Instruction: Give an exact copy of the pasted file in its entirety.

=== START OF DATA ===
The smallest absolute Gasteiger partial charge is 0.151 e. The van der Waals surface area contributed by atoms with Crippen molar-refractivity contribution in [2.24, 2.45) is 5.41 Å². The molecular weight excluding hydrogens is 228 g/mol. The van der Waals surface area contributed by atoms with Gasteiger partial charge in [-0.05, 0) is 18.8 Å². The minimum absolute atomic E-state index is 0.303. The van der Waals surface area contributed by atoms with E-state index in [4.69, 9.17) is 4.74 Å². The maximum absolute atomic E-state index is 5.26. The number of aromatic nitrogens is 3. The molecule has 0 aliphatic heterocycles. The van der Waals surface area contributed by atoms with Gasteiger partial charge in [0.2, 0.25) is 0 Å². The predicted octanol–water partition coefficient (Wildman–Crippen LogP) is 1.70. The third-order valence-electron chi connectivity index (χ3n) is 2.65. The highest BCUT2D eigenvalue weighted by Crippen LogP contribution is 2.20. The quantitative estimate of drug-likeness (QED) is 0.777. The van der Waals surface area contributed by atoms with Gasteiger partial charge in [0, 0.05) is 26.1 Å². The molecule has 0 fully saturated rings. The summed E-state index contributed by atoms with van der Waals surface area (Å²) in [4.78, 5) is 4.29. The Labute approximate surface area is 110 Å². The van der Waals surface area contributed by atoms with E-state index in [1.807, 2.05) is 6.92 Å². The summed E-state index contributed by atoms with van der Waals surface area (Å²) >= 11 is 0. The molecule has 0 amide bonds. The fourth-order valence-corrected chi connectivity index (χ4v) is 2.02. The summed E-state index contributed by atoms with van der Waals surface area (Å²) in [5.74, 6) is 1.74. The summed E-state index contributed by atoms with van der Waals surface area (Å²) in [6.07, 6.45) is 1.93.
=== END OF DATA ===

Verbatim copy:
The smallest absolute Gasteiger partial charge is 0.151 e. The van der Waals surface area contributed by atoms with Crippen molar-refractivity contribution in [2.24, 2.45) is 5.41 Å². The molecular weight excluding hydrogens is 228 g/mol. The van der Waals surface area contributed by atoms with Gasteiger partial charge in [-0.05, 0) is 18.8 Å². The minimum absolute atomic E-state index is 0.303. The van der Waals surface area contributed by atoms with E-state index in [4.69, 9.17) is 4.74 Å². The maximum absolute atomic E-state index is 5.26. The number of aromatic nitrogens is 3. The molecule has 0 aliphatic heterocycles. The van der Waals surface area contributed by atoms with Gasteiger partial charge in [0.2, 0.25) is 0 Å². The predicted octanol–water partition coefficient (Wildman–Crippen LogP) is 1.70. The third-order valence-electron chi connectivity index (χ3n) is 2.65. The highest BCUT2D eigenvalue weighted by Crippen LogP contribution is 2.20. The quantitative estimate of drug-likeness (QED) is 0.777. The van der Waals surface area contributed by atoms with Gasteiger partial charge in [0, 0.05) is 26.1 Å². The molecule has 0 fully saturated rings. The summed E-state index contributed by atoms with van der Waals surface area (Å²) in [4.78, 5) is 4.29. The Labute approximate surface area is 110 Å². The van der Waals surface area contributed by atoms with E-state index in [1.807, 2.05) is 6.92 Å². The summed E-state index contributed by atoms with van der Waals surface area (Å²) >= 11 is 0. The molecule has 0 amide bonds. The fourth-order valence-corrected chi connectivity index (χ4v) is 2.02. The summed E-state index contributed by atoms with van der Waals surface area (Å²) in [5.74, 6) is 1.74. The summed E-state index contributed by atoms with van der Waals surface area (Å²) in [6.07, 6.45) is 1.93.